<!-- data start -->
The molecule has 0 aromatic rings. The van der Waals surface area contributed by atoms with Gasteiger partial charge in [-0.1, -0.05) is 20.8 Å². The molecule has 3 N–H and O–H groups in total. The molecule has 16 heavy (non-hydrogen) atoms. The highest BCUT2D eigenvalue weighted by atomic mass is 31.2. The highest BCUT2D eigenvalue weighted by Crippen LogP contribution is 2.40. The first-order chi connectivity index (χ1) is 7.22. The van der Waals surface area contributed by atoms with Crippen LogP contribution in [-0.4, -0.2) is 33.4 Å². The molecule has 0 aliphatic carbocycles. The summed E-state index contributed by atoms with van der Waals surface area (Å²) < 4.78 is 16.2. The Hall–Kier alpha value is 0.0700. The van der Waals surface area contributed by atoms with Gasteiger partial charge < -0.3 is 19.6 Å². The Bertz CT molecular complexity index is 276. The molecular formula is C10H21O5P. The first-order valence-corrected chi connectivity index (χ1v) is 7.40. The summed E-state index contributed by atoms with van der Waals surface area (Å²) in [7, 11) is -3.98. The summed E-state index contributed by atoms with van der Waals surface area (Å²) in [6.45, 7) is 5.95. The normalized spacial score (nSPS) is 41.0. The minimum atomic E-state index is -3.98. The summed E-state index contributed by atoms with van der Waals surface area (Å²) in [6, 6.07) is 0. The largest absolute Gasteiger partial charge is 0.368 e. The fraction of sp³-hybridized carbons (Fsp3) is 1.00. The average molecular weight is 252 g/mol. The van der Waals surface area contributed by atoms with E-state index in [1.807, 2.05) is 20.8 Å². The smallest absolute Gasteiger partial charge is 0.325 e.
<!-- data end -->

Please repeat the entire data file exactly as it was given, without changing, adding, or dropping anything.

The molecule has 0 aromatic rings. The van der Waals surface area contributed by atoms with Gasteiger partial charge in [-0.1, -0.05) is 20.8 Å². The molecule has 3 N–H and O–H groups in total. The molecule has 16 heavy (non-hydrogen) atoms. The highest BCUT2D eigenvalue weighted by atomic mass is 31.2. The highest BCUT2D eigenvalue weighted by Crippen LogP contribution is 2.40. The first-order chi connectivity index (χ1) is 7.22. The van der Waals surface area contributed by atoms with Crippen LogP contribution in [-0.4, -0.2) is 33.4 Å². The molecule has 0 aliphatic carbocycles. The summed E-state index contributed by atoms with van der Waals surface area (Å²) < 4.78 is 16.2. The Hall–Kier alpha value is 0.0700. The van der Waals surface area contributed by atoms with Gasteiger partial charge < -0.3 is 19.6 Å². The Bertz CT molecular complexity index is 276. The molecular formula is C10H21O5P. The first-order valence-corrected chi connectivity index (χ1v) is 7.40. The summed E-state index contributed by atoms with van der Waals surface area (Å²) in [7, 11) is -3.98. The summed E-state index contributed by atoms with van der Waals surface area (Å²) in [6.45, 7) is 5.95. The normalized spacial score (nSPS) is 41.0. The minimum atomic E-state index is -3.98. The summed E-state index contributed by atoms with van der Waals surface area (Å²) in [6, 6.07) is 0. The largest absolute Gasteiger partial charge is 0.368 e. The fraction of sp³-hybridized carbons (Fsp3) is 1.00. The average molecular weight is 252 g/mol. The van der Waals surface area contributed by atoms with E-state index in [1.807, 2.05) is 20.8 Å². The smallest absolute Gasteiger partial charge is 0.325 e.